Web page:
Kansas coach Bill Self talks to reporters following the Jayhawks' 83-50 victory over Texas Tech on Feb. 18, 2012.
Texas Tech coach Billy Gillispie seemed to understand his team’s underdog status following its 83-50 loss to Kansas University on Saturday night.
Asked about his team’s difficulties on the defensive glass, Gillispie referenced the movies.
“When you look at our guys ... ‘Seabiscuit’ is one of my favorite movies,” Gillispie said. “I keep on thinking every single time when we have the tip, remember that scene in ‘Seabiscuit’ where they walk Seabiscuit out here, and he’s going against War Admiral, and War Admiral’s about this much taller than him?”
The analogy seemed to hold up past the tip. Though KU and Tech are in the same conference, the differences between the schools’ size was difficult to miss Saturday.
“You fight like crazy. That’s what you do against anybody you play, no matter what your situation is,” Gillispie said. “... Our guys are fighting hard; we just didn’t get many results tonight.”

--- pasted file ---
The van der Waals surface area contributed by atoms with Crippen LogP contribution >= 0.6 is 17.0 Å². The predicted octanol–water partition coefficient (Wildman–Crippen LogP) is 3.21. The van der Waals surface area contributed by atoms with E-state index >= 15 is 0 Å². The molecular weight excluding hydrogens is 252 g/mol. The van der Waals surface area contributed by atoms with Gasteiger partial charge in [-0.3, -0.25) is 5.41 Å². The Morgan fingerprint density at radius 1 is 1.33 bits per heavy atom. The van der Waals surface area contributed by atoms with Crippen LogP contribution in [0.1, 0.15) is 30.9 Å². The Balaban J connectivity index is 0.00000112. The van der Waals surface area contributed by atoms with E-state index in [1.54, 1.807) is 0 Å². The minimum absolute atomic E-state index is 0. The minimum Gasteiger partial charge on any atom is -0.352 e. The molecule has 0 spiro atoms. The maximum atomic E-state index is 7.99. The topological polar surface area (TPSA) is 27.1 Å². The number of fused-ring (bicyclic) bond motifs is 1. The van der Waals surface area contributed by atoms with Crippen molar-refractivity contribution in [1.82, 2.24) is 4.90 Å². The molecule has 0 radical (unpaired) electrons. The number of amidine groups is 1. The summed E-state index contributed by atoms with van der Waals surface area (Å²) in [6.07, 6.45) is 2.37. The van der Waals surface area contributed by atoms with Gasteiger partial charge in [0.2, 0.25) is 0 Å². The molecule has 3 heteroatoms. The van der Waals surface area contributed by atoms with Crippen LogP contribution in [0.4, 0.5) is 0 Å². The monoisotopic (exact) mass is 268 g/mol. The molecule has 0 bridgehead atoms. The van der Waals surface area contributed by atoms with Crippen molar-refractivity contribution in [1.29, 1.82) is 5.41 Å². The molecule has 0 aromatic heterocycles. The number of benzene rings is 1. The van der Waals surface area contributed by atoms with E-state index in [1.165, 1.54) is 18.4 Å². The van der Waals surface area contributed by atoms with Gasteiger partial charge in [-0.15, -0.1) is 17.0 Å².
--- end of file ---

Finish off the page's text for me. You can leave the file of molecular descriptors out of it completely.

Afterward, Gillispie outlined a few of his biggest frustrations.
One was the start of the game, where scouting-report miscues led to KU’s first two baskets: layups by Elijah Johnson and Travis Releford.
“Those are mental errors that don’t have to be made,” Gillispie said. “They’re a good team, and they’re hard enough to guard when you don’t make mistakes.”
The Red Raiders also had 20 turnovers, three above their season average. Gillispie said that included one pass “over the top where the cheerleaders couldn’t even catch it, and they’re way off the court.”
Tech also had problems competing on the boards, especially early. KU came away with offensive rebounds on seven of its first nine misses and ended the game retrieving 13 of its 27 missed shots.
“We didn’t pursue the ball hard enough,” Tech guard Ty Nurse said. “The person that wants it more is going to get it. They just played harder.”
There were some positives. Gillispie was pleased with his team’s three-point shooting, as the Red Raiders made six of 12 three-pointers. TTU also was 8-for-8 from the free-throw line.
Gillispie complimented his team for getting the ball inside, though many times Tech wasn’t able to score there. The Red Raiders made just 12 of 32 shots from two-point range (38 percent).
“We just made too many mental errors,” Gillispie said, “and that’s why the game wasn’t closer.”
Gillispie, who admitted that he likes a good challenge, said it was just a matter of time before Texas Tech started succeeding like schools at some of his previous coaching stops.
“We’ve done this before, and we’ll do it again,” Gillispie said. “And it’ll be done in quick order.”